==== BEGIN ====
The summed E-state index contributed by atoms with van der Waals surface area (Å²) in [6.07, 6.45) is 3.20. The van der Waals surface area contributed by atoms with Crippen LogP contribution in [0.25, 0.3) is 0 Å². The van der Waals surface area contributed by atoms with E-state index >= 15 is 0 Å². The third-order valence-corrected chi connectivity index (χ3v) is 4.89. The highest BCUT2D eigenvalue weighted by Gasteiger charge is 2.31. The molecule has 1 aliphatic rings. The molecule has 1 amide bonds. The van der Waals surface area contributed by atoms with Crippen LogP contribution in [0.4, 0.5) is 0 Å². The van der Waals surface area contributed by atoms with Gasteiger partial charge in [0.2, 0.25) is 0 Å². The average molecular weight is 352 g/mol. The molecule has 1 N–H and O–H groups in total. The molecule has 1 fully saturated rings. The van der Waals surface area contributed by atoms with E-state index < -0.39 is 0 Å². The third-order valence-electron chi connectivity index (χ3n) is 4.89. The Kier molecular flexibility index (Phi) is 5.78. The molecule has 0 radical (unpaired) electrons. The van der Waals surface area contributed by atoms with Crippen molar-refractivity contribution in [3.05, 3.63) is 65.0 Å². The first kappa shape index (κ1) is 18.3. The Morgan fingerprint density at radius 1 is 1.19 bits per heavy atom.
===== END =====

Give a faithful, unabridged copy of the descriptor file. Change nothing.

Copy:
The summed E-state index contributed by atoms with van der Waals surface area (Å²) in [6.07, 6.45) is 3.20. The van der Waals surface area contributed by atoms with Crippen LogP contribution in [0.25, 0.3) is 0 Å². The van der Waals surface area contributed by atoms with E-state index >= 15 is 0 Å². The third-order valence-corrected chi connectivity index (χ3v) is 4.89. The highest BCUT2D eigenvalue weighted by Gasteiger charge is 2.31. The molecule has 1 aliphatic rings. The molecule has 1 amide bonds. The van der Waals surface area contributed by atoms with Crippen LogP contribution in [0.4, 0.5) is 0 Å². The van der Waals surface area contributed by atoms with Gasteiger partial charge in [0.2, 0.25) is 0 Å². The average molecular weight is 352 g/mol. The molecule has 1 N–H and O–H groups in total. The molecule has 1 fully saturated rings. The van der Waals surface area contributed by atoms with E-state index < -0.39 is 0 Å². The third-order valence-electron chi connectivity index (χ3n) is 4.89. The Kier molecular flexibility index (Phi) is 5.78. The molecule has 0 radical (unpaired) electrons. The van der Waals surface area contributed by atoms with Crippen molar-refractivity contribution in [3.05, 3.63) is 65.0 Å². The first kappa shape index (κ1) is 18.3. The Morgan fingerprint density at radius 1 is 1.19 bits per heavy atom.